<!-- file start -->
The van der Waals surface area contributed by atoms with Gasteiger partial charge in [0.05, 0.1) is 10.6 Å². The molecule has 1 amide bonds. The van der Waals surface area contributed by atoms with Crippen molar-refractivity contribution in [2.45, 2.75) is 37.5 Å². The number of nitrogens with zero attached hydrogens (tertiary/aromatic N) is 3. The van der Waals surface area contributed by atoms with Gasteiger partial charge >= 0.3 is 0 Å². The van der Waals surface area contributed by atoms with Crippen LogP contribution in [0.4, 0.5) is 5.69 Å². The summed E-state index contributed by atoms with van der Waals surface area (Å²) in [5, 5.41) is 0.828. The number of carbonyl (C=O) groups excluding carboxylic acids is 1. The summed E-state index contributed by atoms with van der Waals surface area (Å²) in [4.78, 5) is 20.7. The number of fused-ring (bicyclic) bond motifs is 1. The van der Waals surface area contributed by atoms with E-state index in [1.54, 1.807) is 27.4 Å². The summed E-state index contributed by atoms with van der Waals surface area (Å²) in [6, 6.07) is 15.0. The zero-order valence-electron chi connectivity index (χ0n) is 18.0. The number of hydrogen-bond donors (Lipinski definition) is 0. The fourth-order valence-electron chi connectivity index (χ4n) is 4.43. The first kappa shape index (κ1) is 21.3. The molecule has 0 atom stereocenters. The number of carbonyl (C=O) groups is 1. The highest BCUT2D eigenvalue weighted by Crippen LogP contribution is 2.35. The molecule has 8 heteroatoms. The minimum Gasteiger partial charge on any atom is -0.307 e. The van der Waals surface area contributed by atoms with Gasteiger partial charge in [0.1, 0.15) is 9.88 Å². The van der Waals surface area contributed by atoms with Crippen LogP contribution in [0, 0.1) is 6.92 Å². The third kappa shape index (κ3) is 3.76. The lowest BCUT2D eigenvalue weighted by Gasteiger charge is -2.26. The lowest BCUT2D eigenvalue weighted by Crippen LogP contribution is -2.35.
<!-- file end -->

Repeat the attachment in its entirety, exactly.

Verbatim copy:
The van der Waals surface area contributed by atoms with Gasteiger partial charge in [0.05, 0.1) is 10.6 Å². The molecule has 1 amide bonds. The van der Waals surface area contributed by atoms with Crippen molar-refractivity contribution in [2.45, 2.75) is 37.5 Å². The number of nitrogens with zero attached hydrogens (tertiary/aromatic N) is 3. The van der Waals surface area contributed by atoms with Gasteiger partial charge >= 0.3 is 0 Å². The van der Waals surface area contributed by atoms with Crippen LogP contribution in [0.4, 0.5) is 5.69 Å². The summed E-state index contributed by atoms with van der Waals surface area (Å²) in [5, 5.41) is 0.828. The number of carbonyl (C=O) groups excluding carboxylic acids is 1. The summed E-state index contributed by atoms with van der Waals surface area (Å²) in [4.78, 5) is 20.7. The number of fused-ring (bicyclic) bond motifs is 1. The van der Waals surface area contributed by atoms with E-state index in [1.54, 1.807) is 27.4 Å². The summed E-state index contributed by atoms with van der Waals surface area (Å²) in [6, 6.07) is 15.0. The zero-order valence-electron chi connectivity index (χ0n) is 18.0. The number of hydrogen-bond donors (Lipinski definition) is 0. The fourth-order valence-electron chi connectivity index (χ4n) is 4.43. The first kappa shape index (κ1) is 21.3. The molecule has 0 atom stereocenters. The number of carbonyl (C=O) groups is 1. The highest BCUT2D eigenvalue weighted by Crippen LogP contribution is 2.35. The molecule has 8 heteroatoms. The minimum Gasteiger partial charge on any atom is -0.307 e. The van der Waals surface area contributed by atoms with Gasteiger partial charge in [0.1, 0.15) is 9.88 Å². The van der Waals surface area contributed by atoms with Crippen LogP contribution in [0, 0.1) is 6.92 Å². The third kappa shape index (κ3) is 3.76. The lowest BCUT2D eigenvalue weighted by Gasteiger charge is -2.26. The lowest BCUT2D eigenvalue weighted by Crippen LogP contribution is -2.35.